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What Is the Connection Between the Brain And The Gut?

Most individuals not engaged in the pursuit of an education rooted in science might still conceive of human biology as a collection of non-interactive systems housed inside a skin, but this ignores the brain and gut connection. As research proves repeatedly, this understanding of the species’ biology is reductive and overly deterministic. Published studies delineate with increasing frequency the interconnectedness of biological systems. When one takes a moment to examine the evidence, such relationships become apparent. This article explores the gut-brain axis in humans and its implications for medical research.

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Eating Feelings

Anyone familiar with the famous phrase,“You are what you eat” should take note. Within the human gut or large and small intestines exist billions of microorganisms. If one is looking for perspective, each organism is single-celled, and collectively they represent a population about ten times greater than the total number of cells that make up the human in which they reside. That’s a lot of cells. What are they doing in there? What are their roles in individual human health? How are they connected to the brain, precisely? These are simple questions with complicated answers.

First, scrub the concept that the brain all the way up in the skull has no concrete or direct interaction with the intestines. Studies in the recent past have shown that there are neurons in the stomach and that serotonin is produced mainly in the gut as well as in the brain. But wait, isn’t serotonin a neurotransmitter? Aren’t neurons the structures responsible for thought? Yes, and yes, but that’s not the weirdest part of what scientists are discovering. Welcome to the gut-brain axis.

The composition of the microbiome influences mood, behavior, and even predisposition to allergies, autoimmune diseases, and autism spectrum disorders. What one feeds it is vital, but as an article published by Johns Hopkins Medicine indicates, the Standard American Diet is doing a terrible job of feeding the good bacteria. Add a sedentary lifestyle and a high-stress working environment and the increasing numbers reported for mental illness, depression, anxiety, and even motor neuron diseases like ALS cease to be quite so mysterious.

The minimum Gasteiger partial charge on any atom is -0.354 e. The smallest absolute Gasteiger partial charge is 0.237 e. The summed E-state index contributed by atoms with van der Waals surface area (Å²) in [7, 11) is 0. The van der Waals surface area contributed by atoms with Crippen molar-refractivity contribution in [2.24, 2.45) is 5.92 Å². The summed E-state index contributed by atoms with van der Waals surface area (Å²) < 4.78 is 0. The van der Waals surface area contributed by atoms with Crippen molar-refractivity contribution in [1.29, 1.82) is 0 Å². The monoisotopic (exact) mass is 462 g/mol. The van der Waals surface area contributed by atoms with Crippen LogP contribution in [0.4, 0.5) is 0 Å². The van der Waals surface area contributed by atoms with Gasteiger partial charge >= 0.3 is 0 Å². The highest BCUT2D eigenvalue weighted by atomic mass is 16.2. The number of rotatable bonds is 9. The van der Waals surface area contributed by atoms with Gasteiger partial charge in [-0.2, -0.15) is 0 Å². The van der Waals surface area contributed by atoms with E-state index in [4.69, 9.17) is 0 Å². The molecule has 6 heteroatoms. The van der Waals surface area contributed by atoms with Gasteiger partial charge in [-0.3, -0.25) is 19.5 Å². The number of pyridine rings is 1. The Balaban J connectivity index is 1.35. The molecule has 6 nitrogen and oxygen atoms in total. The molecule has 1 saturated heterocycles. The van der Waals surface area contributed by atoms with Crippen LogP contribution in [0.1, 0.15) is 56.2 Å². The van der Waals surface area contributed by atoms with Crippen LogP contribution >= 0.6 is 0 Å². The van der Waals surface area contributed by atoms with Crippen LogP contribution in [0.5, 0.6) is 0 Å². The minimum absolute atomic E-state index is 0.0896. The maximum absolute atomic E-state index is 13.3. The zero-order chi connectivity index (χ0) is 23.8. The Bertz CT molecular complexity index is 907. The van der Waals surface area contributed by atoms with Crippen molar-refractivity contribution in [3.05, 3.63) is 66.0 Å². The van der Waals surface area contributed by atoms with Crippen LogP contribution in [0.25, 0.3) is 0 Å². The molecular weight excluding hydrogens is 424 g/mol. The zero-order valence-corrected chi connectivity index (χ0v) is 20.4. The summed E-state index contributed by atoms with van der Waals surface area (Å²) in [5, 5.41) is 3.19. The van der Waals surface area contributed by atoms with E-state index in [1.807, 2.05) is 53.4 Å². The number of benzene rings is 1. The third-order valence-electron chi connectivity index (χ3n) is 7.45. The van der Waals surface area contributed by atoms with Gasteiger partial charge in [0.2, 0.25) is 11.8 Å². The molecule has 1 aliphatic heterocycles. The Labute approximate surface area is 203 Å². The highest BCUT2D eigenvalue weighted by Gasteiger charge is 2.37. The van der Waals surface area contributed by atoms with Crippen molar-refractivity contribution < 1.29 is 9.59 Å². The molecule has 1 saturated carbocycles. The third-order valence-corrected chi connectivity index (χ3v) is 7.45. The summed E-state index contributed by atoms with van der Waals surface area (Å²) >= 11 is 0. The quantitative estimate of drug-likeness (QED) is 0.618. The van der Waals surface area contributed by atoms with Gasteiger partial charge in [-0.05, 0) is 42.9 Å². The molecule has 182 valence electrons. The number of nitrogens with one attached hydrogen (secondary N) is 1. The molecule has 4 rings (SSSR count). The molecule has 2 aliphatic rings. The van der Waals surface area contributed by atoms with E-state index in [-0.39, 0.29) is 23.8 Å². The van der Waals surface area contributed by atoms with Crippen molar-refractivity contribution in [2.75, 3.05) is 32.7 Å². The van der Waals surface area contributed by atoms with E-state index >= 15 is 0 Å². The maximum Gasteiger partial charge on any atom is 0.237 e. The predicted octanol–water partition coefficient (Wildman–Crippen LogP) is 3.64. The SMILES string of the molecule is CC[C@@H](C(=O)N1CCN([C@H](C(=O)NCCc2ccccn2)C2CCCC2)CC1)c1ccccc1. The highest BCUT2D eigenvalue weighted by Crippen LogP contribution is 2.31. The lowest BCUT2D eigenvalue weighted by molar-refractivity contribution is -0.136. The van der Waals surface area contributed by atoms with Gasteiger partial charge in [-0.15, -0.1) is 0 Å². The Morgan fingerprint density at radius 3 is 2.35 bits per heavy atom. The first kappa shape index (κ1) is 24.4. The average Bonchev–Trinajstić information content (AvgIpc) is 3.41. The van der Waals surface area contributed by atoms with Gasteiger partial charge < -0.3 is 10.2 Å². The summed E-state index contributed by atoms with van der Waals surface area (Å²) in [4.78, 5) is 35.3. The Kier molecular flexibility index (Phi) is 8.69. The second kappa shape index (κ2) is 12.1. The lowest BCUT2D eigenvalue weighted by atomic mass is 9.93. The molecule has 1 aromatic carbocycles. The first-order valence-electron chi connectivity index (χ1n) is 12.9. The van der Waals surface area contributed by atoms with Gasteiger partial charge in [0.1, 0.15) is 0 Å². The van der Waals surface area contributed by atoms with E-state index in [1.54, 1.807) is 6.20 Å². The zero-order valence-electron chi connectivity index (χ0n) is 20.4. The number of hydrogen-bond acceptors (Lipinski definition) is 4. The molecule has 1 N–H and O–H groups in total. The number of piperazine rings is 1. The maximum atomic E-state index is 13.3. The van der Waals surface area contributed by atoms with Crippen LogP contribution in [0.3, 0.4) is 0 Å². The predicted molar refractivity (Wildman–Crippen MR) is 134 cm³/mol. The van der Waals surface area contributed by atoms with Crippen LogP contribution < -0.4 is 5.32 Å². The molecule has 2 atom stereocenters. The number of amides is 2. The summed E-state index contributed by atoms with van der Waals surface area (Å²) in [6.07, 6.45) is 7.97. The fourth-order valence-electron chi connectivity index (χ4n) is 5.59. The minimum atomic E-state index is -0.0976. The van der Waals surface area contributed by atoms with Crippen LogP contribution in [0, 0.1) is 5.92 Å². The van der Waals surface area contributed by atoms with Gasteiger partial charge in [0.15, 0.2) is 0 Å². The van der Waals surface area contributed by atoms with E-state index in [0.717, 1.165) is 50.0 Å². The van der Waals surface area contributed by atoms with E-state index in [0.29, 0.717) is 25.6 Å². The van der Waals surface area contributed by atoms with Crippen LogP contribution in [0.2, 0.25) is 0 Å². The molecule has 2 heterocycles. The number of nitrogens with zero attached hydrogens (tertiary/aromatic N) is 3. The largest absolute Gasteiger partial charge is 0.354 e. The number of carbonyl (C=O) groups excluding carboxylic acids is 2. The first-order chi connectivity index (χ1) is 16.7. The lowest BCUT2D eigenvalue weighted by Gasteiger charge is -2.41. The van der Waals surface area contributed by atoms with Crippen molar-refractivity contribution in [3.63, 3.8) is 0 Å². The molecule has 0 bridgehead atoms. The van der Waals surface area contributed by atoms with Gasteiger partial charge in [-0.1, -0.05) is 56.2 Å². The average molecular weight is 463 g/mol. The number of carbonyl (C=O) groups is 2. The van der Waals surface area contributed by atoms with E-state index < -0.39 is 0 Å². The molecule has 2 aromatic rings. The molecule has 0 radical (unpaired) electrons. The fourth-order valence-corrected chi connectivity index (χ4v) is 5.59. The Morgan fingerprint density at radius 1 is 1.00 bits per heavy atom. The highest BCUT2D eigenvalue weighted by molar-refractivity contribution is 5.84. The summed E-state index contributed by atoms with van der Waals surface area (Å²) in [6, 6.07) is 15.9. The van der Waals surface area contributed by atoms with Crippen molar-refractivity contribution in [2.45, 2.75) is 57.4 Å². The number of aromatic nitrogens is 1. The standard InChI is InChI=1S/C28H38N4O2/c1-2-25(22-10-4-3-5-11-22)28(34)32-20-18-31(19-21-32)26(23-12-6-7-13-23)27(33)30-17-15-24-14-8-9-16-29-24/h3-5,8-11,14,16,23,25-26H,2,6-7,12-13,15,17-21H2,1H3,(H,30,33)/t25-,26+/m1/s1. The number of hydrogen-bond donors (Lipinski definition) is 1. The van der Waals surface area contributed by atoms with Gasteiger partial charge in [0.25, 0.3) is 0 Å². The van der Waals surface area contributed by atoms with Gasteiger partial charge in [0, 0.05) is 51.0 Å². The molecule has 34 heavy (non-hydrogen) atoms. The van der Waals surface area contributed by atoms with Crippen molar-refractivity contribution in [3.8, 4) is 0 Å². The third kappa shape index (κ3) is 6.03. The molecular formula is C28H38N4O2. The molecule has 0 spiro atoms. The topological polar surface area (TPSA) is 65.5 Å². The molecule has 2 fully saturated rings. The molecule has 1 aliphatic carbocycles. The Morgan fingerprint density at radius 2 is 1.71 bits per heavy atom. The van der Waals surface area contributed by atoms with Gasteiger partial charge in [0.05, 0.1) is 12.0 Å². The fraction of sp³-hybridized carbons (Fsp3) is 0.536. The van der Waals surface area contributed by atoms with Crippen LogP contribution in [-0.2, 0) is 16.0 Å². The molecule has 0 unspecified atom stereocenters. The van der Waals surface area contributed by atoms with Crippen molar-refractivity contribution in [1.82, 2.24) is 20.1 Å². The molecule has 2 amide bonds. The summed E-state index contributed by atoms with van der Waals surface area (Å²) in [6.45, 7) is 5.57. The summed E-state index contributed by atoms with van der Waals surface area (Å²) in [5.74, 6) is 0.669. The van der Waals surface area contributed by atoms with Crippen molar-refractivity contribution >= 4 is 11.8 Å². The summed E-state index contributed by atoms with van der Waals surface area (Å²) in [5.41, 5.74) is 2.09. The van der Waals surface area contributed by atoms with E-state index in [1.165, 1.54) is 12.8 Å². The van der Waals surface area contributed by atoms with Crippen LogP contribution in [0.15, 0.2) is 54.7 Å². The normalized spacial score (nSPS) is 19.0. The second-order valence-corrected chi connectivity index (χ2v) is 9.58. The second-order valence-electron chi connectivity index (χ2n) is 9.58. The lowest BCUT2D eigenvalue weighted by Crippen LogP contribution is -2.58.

Second Brains

In the walls of the digestive system there hides a second brain. It doesn’t look anything like the first one upstairs, but it does control for mood, perspective, and some crucial aspects of general human health. This is known as the enteric nervous system (ENS) and is composed of 100 million nerve cells that line the human alimentary canal from mouth to anus. It combines the sympathetic and parasympathetic nervous systems, and it also has a direct line to the Big Brain.

For decades, it was believed that individuals suffering from a variety of digestive issues were doing so because of an underlying condition of depression or anxiety—that the brain was impacting the digestive system. So, they medicated the depression or anxiety. When the digestive problems persisted or worsened, they were at a loss to explain why. The reason is that the brain and gut connection isn’t a one-way street.

As research continues to unveil the many ways in which the ENS and the gut microbiome impact individual mental and physical health, there are essential lessons society may glean. First, the deeply interconnected nature of seemingly disconnected systems may have implications for other areas of medicine and biotech. It may also influence how artificial intelligence is designed. Even so, it’s also important to remember to feed the gut as well as the human that surrounds it. Increasing evidence for the brain and gut connection has shown that neglecting it may have serious consequences.

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